Nobody said it was easy (copperbadge ) wrote,
PAYDAY.

I went to Trader Joe's last night and bought Irish butter and this astoundingly good cheese they have called "Unexpected Cheddar" (it's unexpected because it has a parmesan twist to it) and Malabari Paratha, which is apparently a south Indian flatbread and is kind of like if you steamrollered a croissant. And then I got my hair cut (I asked for "pretty short for summer" and boy did they take me literally), and THEN I went to the bodega near the train and got stamps and a chocolate bar and a Diet Coke.

The Diet Coke is symbolic. I wrote up this huge long post that (luckily for you) I never posted about how for the entire month of June I couldn't have a Diet Coke and how I wasn't angry that I couldn't have a Diet Coke, it's why I couldn't have one that was making me angry, so when I got paid I told myself I would buy a Diet Coke. And I did. And it was delicious.

I've been watching a documentary this morning called The Man Nobody Knew, made about Bill Colby, who was heavily involved in the Vietnam War and was director of the CIA in the seventies. I'm watching the footage currently of his examination before a Congressional committee into the misdeeds of the CIA, and it strikes me as downright surreal, the level of indignation being expressed over CIA covert actions. It's not that I think we shouldn't be indignant, shouldn't be angry, that the CIA assassinated or planned to assassinate major international political figures; it's more that I can't believe anyone actually was. I can't remember a time when it wasn't pretty much common knowledge that our intelligence agencies did this kind of thing. These men all seem so surprised.

It used to strike me as odd, when I was watching Torchwood, that I'd made such a complete transition from rooting for Mulder and Scully to uncover secrets to rooting for Jack Harkness to conceal them. That's a pretty big leap to make, that's changing sides, but I think it illustrates the mindset of kids who came of age in my generation. We grew up in the remnants of the Cold War and the beginnings of the war(s) in Iraq; I was twenty-one the year the Twin Towers fell. I have never had the luxury of trusting my government, but I've never managed to stir up much genuine rage over it either. It's simply the way the world is. (Which is terrible, I acknowledge, but I'm trying to be truthful, not perfect.)

It's not far from knowing these things happened (ala the X-Files) to accepting them to believing that someone who performed them could be considered a hero, or at least a sympathetic protagonist. Chuck is a comedy about the CIA in which one of the protagonists is openly an assassin; it's generally considered, without a huge amound of canon to back it up, that both Natasha and Clint perform assassinations regularly in the service of SHIELD, and yet they are superheroes -- in some way, within the movie universe, that's why they're superheroes, because they're the BEST assassins. There are relatively few reasons one needs a sniper outside of an active war zone, after all.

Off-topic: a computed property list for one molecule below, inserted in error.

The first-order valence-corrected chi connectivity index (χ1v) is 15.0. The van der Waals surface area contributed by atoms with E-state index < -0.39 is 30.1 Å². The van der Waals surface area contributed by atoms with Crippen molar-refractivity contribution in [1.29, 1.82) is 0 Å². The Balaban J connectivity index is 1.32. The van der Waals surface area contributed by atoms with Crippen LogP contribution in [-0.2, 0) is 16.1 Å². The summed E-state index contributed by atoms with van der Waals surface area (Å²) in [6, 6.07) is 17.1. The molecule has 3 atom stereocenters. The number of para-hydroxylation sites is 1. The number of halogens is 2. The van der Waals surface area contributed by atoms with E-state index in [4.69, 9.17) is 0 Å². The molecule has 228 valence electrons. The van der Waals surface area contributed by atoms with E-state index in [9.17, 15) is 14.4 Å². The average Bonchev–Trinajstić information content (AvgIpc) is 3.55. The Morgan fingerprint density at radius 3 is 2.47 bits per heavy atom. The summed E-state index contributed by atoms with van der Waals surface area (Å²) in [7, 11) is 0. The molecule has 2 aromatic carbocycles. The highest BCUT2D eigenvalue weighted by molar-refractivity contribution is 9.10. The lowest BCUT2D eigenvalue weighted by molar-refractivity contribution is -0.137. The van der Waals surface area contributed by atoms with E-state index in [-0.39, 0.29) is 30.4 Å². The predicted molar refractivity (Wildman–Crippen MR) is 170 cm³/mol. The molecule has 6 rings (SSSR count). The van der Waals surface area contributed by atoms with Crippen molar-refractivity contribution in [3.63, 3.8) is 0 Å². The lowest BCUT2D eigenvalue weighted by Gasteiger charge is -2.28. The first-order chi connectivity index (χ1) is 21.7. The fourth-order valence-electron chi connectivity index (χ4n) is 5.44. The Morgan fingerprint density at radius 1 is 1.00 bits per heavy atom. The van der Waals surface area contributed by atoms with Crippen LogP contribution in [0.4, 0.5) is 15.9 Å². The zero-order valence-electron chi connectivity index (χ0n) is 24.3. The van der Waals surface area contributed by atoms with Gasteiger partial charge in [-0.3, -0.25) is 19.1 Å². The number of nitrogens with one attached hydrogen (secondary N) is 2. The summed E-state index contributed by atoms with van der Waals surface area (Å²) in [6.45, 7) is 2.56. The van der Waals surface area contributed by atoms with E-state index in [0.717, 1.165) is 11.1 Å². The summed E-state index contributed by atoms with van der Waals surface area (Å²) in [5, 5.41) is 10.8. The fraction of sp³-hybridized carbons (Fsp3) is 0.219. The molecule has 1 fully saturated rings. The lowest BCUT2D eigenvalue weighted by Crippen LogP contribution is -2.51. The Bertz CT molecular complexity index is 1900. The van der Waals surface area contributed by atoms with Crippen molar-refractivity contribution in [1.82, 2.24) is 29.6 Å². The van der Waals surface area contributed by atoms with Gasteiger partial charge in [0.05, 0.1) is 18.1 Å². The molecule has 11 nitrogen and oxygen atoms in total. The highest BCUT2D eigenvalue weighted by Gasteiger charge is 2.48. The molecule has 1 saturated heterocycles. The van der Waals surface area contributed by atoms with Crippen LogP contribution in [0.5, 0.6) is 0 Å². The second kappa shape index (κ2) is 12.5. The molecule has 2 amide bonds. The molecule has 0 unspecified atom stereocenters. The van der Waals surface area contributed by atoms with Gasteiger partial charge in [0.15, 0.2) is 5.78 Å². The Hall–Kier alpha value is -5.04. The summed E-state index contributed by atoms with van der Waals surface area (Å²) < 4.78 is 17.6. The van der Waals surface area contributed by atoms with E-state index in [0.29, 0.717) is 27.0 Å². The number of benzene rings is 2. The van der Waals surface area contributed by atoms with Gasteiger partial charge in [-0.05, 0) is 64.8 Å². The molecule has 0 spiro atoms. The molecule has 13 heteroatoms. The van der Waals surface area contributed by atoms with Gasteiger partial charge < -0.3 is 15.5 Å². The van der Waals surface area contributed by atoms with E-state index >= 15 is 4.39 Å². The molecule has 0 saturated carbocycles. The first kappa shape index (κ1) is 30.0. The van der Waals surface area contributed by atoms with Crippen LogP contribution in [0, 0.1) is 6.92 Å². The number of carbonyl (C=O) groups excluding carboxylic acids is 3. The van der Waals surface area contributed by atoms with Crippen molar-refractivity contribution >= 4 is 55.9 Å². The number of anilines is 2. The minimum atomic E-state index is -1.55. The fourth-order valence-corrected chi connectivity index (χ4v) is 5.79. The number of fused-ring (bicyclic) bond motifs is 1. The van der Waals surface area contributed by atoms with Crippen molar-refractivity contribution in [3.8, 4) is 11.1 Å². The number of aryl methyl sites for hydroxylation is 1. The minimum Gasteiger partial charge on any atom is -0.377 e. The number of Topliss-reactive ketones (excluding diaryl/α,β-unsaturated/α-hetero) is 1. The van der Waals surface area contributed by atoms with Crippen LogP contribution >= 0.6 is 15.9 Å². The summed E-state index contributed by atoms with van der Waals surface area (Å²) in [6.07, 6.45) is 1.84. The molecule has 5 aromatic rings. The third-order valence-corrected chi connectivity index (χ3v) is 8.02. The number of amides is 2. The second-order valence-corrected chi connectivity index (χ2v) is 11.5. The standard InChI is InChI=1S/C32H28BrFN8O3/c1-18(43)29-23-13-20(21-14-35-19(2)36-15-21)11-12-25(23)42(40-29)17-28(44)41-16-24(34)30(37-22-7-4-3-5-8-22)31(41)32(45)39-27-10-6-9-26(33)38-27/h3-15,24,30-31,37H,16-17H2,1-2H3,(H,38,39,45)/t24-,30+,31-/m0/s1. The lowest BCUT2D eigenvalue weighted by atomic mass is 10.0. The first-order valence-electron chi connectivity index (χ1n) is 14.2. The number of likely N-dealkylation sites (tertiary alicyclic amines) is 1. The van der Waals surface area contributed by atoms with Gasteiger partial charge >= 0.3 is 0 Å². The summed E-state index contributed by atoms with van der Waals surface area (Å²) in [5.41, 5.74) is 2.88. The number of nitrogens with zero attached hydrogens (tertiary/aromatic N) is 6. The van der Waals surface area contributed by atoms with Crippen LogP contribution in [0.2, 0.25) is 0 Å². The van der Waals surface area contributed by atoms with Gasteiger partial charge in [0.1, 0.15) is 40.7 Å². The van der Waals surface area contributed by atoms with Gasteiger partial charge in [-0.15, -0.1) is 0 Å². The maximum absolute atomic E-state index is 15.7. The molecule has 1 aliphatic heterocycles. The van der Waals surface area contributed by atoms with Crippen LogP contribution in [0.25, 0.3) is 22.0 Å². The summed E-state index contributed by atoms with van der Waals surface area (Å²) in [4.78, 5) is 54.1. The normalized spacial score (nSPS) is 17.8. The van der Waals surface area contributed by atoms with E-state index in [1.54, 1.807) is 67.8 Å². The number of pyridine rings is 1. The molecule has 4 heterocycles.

I read a fanfic, way back in the early days of the X-Files, in which a young FBI agent confronts the Assistant Director about a secret file, and is denied access. After he leaves, the AD turns to a shadowy figure and they discuss the necessity of silencing the young agent. The AD is, of course, Dana Scully, and the shadowy figure paralleling the Smoking Man is Fox Mulder. Mulder, if offered the choice to join the shadow government, would never; his crusade is revelation, not concealment (bear in mind I don't know what happened to him in later seasons; I stopped watching sometime in season four).

Ten, twelve years later, I wrote a story in which Ianto Jones is given an out, a chance to escape the shadows of Torchwood, and instead chooses to return to it.

It's interesting and educational, certainly, to explore the mindset and personality of people who can live these lives, and I'm not clutching any pearls and saying we shouldn't make these stories; I love these stories. I don't mind that Clint and Natasha are assassins, and I don't care that Jack has a secret island where he conceals victims of the Rift. The state of the world into which I was born allows for such flexibility -- everything is a shade of grey, and it's very difficult to tell the heroes from the monsters sometimes. What I find interesting and strange is that there was a time before I lived when this flexibility didn't come with the level of apathy that seems frequently to accompany it today.

And then I think about James Bond, who got his foothold in the forties, and The Man From UNCLE which broadcasted in the sixties, and I wonder if these hearings were when it began -- or if the outrage of the congressmen is a show to make them look more morally superior while being part of the system that spawned these actions.

It's a lot to chew over for a summer Saturday.
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